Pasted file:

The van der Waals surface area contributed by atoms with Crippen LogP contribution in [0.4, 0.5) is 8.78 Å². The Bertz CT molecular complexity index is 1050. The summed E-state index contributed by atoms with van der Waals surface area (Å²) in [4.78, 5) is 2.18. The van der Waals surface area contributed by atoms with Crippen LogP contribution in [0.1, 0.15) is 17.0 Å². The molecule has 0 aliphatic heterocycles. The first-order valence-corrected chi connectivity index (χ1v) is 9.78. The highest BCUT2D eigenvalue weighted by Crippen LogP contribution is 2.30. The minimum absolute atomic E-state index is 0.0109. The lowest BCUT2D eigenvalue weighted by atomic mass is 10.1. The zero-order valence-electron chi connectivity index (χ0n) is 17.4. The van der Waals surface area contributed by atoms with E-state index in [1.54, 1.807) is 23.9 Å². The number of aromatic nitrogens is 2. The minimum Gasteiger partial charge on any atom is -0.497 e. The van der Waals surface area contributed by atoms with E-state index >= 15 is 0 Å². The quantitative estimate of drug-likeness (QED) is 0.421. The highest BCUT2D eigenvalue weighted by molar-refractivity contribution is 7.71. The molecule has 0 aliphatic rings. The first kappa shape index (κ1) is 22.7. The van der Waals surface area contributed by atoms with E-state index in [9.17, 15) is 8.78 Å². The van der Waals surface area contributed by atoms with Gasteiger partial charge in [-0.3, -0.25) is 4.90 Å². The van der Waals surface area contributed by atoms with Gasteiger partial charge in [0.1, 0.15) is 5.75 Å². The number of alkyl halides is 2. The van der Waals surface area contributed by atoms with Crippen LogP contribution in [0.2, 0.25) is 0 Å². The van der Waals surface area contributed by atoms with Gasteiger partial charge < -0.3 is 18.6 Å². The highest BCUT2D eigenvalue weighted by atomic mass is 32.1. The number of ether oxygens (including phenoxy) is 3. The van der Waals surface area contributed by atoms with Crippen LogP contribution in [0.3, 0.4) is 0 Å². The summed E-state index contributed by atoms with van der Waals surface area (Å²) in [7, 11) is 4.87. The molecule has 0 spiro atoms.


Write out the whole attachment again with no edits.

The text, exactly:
The van der Waals surface area contributed by atoms with Crippen LogP contribution in [0.4, 0.5) is 8.78 Å². The Bertz CT molecular complexity index is 1050. The summed E-state index contributed by atoms with van der Waals surface area (Å²) in [4.78, 5) is 2.18. The van der Waals surface area contributed by atoms with Crippen LogP contribution in [0.1, 0.15) is 17.0 Å². The molecule has 0 aliphatic heterocycles. The first-order valence-corrected chi connectivity index (χ1v) is 9.78. The highest BCUT2D eigenvalue weighted by Crippen LogP contribution is 2.30. The minimum absolute atomic E-state index is 0.0109. The lowest BCUT2D eigenvalue weighted by atomic mass is 10.1. The zero-order valence-electron chi connectivity index (χ0n) is 17.4. The van der Waals surface area contributed by atoms with E-state index in [1.54, 1.807) is 23.9 Å². The number of aromatic nitrogens is 2. The minimum Gasteiger partial charge on any atom is -0.497 e. The van der Waals surface area contributed by atoms with E-state index >= 15 is 0 Å². The quantitative estimate of drug-likeness (QED) is 0.421. The highest BCUT2D eigenvalue weighted by molar-refractivity contribution is 7.71. The molecule has 0 aliphatic rings. The first kappa shape index (κ1) is 22.7. The van der Waals surface area contributed by atoms with E-state index in [9.17, 15) is 8.78 Å². The van der Waals surface area contributed by atoms with Gasteiger partial charge in [-0.3, -0.25) is 4.90 Å². The van der Waals surface area contributed by atoms with Gasteiger partial charge in [0.1, 0.15) is 5.75 Å². The number of alkyl halides is 2. The van der Waals surface area contributed by atoms with Crippen LogP contribution in [0.2, 0.25) is 0 Å². The van der Waals surface area contributed by atoms with Gasteiger partial charge < -0.3 is 18.6 Å². The highest BCUT2D eigenvalue weighted by atomic mass is 32.1. The number of ether oxygens (including phenoxy) is 3. The van der Waals surface area contributed by atoms with Crippen LogP contribution in [0.3, 0.4) is 0 Å². The summed E-state index contributed by atoms with van der Waals surface area (Å²) in [7, 11) is 4.87. The molecule has 0 spiro atoms.